My first warning should have been how we met.
It was on Badoo, one of the dating apps that cropped up back in the day. I had been single for a year or so, and I was lonely and feeling sorry for myself. I was looking for excitement, friends and possibly love on Badoo. Here you could find the people only interested in a good time, the forever type and the ones that just wanted someone to talk to at 3 am in the morning. He seemed like a mesh of all three.
My second warning should have been his grammar. He wrote like a toddler, as if he’d never been to alphabet school and couldn’t spell a word right to save his life.
“Wat r u up 2?” His 3 am text.
“Nothing really, just getting ready for sleep.”
“Wao, si unisongee tulale pamoja?” (Third warning right there. I mean, what does that even mean? Is it a line that is supposed to work?)
Anyway, a few of the same weird back and forth exchanges later, numbers were exchanged and we had set a date to meet up and get to know each other better. I’ve always loved discovery, and I look forward to meeting people so that I can find out things about them through their stories. The day we were to meet I was dressed to impress. After all, his writing game was wack and his lines were sloppy, but he had a good voice and it was the least I could do.
We met in tao on Moi Avenue. He didn’t look at all as I had pictured him in my head. For one, he was a lot older than I’d expected. He wasn’t ugly, but let’s just say he wouldn’t win any beauty awards. Regardless, my mother raised a polite girl and I was all effusive greetings and smiles as we decided where we were going to have lunch and started walking there. My third warning should have been when he kept walking very fast in front of me, not caring whether I got hit by a bus or not as I struggled to keep up. At some point, I lagged behind on purpose, and it took him a full minute before he stopped and looked around for me.
I was excited about the restaurant we were going to. It was a place I had been before and I knew they had wholesome, pocket-friendly food. When we got there it was almost full with the lunch crowd. My fourth warning should have been when he insisted we sit at an already occupied table while there were one or two free ones. I was still being nice so I went with it. This was the kind of restaurant where tiny chairs are stuck together to form one bench-like one, and there’s no way of sitting with touching your neighbour. He took it to the next level by plastering his body all over mine so that I was practically hanging off my chair.
Him: *looking at me weird* You’re so beautiful, you know.
Me: *laughs uncomfortably* Thanks….
Him: *drapes an arm behind my chair* I love you.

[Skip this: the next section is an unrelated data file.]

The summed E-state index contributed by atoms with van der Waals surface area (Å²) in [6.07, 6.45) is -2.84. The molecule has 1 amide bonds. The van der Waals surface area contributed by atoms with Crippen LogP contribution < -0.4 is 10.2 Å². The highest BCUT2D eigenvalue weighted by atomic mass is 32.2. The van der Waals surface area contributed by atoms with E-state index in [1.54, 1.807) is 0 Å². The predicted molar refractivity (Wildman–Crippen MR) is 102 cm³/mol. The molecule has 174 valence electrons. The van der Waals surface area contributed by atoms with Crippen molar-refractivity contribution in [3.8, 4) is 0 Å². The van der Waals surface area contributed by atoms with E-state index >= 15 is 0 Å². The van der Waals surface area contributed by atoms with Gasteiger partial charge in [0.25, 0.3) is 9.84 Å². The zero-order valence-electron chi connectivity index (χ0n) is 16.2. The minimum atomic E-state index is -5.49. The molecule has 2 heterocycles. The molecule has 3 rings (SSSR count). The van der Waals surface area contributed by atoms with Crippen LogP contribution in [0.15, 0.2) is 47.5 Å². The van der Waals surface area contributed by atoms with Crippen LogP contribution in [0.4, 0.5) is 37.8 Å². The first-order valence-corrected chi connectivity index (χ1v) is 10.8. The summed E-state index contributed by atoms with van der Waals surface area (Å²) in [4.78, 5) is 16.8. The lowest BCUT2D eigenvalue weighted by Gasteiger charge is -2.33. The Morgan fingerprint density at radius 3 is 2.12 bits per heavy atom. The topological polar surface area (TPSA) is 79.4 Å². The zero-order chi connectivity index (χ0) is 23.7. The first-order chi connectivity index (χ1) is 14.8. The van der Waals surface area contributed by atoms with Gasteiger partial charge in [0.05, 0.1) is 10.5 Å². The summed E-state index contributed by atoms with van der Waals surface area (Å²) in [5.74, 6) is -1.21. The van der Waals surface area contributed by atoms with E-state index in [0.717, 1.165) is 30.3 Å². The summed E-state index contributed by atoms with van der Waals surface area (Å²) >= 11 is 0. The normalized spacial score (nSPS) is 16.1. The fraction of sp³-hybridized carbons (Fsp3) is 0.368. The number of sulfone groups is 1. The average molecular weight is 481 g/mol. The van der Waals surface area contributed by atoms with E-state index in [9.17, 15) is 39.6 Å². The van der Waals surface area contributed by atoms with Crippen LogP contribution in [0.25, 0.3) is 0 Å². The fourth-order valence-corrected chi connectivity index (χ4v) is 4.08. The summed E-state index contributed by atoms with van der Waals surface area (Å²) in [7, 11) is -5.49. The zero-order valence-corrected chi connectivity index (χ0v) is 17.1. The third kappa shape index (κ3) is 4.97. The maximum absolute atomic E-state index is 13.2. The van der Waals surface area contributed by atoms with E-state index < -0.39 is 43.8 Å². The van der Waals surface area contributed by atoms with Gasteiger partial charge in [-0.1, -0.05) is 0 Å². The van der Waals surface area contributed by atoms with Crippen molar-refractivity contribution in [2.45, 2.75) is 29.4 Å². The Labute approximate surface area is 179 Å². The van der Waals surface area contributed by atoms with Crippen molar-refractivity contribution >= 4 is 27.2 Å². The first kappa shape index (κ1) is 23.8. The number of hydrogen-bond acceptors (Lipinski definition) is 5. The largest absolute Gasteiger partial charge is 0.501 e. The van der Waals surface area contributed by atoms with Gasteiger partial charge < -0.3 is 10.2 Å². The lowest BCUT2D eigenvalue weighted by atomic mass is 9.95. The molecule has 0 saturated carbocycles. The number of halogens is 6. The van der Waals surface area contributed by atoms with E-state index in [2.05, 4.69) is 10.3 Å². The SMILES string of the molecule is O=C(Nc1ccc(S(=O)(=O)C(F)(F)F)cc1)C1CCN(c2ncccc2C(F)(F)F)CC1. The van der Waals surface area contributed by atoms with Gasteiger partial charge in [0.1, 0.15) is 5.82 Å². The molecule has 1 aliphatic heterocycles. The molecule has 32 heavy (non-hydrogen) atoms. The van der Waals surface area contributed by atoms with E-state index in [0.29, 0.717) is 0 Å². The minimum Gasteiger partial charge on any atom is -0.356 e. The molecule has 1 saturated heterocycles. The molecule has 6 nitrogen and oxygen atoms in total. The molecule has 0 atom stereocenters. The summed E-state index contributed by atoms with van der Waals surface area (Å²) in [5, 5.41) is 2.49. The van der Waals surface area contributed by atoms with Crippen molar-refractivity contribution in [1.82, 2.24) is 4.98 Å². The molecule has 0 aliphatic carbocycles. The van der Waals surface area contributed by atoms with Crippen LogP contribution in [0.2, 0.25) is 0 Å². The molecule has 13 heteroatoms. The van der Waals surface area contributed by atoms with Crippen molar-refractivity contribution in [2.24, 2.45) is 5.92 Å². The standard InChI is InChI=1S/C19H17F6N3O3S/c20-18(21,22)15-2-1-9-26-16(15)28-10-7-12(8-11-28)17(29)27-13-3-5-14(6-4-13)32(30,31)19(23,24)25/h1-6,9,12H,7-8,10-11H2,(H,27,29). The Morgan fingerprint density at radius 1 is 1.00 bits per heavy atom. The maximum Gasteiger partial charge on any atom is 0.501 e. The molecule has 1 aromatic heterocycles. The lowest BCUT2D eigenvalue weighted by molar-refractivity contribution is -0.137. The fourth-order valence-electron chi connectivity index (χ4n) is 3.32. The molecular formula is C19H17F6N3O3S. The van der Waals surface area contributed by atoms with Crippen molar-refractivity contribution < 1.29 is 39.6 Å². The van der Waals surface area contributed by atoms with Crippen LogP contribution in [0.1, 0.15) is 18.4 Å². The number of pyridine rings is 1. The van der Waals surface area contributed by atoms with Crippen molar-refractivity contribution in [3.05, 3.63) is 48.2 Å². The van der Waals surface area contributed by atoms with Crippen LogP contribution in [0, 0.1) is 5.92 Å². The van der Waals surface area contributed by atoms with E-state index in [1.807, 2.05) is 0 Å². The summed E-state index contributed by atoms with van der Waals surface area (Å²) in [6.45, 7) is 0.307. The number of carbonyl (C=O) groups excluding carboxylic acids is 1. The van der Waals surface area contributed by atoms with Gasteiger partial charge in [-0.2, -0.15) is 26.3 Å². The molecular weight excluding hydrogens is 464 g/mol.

Me: *barely holding back a snort* I don’t believe you. I mean, we just met.
(Narrator’s voice: This should have been her fifth warning.)
I was saved from any further conversation by the waiter who’d come to take our order.
“Utakula nini?” He asked.
“Well,” I said, “wacha nijaribu hii chef’s special.”
“Unaweza kula kitu yoyote unataka, lakini ujue niko na 150 na lazima nikunywe chai.”
The chef’s special was 150 and chai was 50 bob. He was basically telling me that he could only spend Kshs100 on my meal. Granted, I had my own money and could have bought anything I wanted, but I’m a firm believer that the first date should always be paid by a man unless otherwise agreed. So I ordered something else. It should have been my sixth warning.
After my meal and his tea were brought, he continued the conversation, “Unajua nimekuwa natafuta bibi, na wewe uko na kila kitu nataka. Nitakupeleka Kisii uone mama yangu, atakupenda sana. I love you” All that time I was trying to eat as fast as possible and move away far enough so that we were no longer touching. I was like a statue, something he commented on when he praised me for my good posture. The lady seated across from us had given up any pretence of eating and was openly staring at us as we provided her with a show.
After the meal, he insisted on escorting me to my stage. I showed him the wrong one as I wasn’t quite sure that he wouldn’t stalk me in my neighbourhood. Only when I was sure he had left did I go to the right matatu, go home and try to forget.
He texted and called a few times after that, declared his love a bunch of times and mercifully went silent. I may have been single and a little desperate, but even I had limits.
***The Singlehood series a collection of real-life stories and opinions from different women. It looks at the current world of dating in Africa and experiences that ladies have gone through. The views and opinions expressed here are those of the contributors and do not necessarily represent or reflect the views of Potentash.com.